Privateness Now Looms Giant In Antitrust Enforcement

By Michael Scarborough, David Garcia and Kevin Costello (Sep 17, 2021 5:06 p.m. EDT) – If until recently you’ve asked an antitrust attorney what privacy has to do with their practice, there is a good chance you will getting a blank look or “not much” back.

For decades, American antitrust law was dominated by the Chicago School, which, as Robert Bork explains in his 1978 book “The Antitrust Paradox: A Policy at War with Itself,” placed consumer welfare as the primary – if not exclusive – goal of antitrust law.[1]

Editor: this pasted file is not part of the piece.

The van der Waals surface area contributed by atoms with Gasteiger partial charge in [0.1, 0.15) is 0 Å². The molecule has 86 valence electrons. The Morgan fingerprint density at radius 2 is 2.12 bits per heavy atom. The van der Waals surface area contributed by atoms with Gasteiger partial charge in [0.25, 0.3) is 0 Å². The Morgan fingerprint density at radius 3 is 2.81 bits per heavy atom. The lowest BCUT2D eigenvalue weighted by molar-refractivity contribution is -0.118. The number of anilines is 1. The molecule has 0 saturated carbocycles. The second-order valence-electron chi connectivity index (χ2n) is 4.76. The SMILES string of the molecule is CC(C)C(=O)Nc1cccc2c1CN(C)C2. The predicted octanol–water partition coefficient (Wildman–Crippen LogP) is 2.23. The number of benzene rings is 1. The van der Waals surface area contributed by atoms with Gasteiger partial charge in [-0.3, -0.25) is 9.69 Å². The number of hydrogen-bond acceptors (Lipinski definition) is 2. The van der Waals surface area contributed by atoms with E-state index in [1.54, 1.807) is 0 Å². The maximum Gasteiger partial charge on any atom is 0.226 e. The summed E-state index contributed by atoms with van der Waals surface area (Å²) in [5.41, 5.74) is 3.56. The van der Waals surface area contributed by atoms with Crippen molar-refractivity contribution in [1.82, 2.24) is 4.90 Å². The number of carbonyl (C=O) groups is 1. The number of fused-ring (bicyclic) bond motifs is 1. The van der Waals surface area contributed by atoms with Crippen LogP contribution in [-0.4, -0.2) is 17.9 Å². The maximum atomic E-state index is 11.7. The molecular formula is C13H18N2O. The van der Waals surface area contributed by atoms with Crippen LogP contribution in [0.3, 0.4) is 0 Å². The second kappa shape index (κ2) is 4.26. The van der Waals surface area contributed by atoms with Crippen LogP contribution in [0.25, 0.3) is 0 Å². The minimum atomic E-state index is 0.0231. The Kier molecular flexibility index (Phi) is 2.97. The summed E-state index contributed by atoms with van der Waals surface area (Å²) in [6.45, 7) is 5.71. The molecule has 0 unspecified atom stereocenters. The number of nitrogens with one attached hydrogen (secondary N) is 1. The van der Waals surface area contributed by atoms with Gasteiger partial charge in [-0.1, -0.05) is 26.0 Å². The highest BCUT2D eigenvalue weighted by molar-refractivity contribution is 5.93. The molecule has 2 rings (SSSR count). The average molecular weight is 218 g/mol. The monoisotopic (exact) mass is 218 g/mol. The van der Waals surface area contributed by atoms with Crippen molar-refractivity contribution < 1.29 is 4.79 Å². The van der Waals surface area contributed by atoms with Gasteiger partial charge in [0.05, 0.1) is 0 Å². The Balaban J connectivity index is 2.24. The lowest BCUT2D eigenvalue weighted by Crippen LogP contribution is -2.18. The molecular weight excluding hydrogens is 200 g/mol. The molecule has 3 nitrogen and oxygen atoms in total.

Under the consumer protection standard, antitrust law has achieved what Tim Wu calls in “The Curse of Bigness, Antitrust in the New Gilded Age” …

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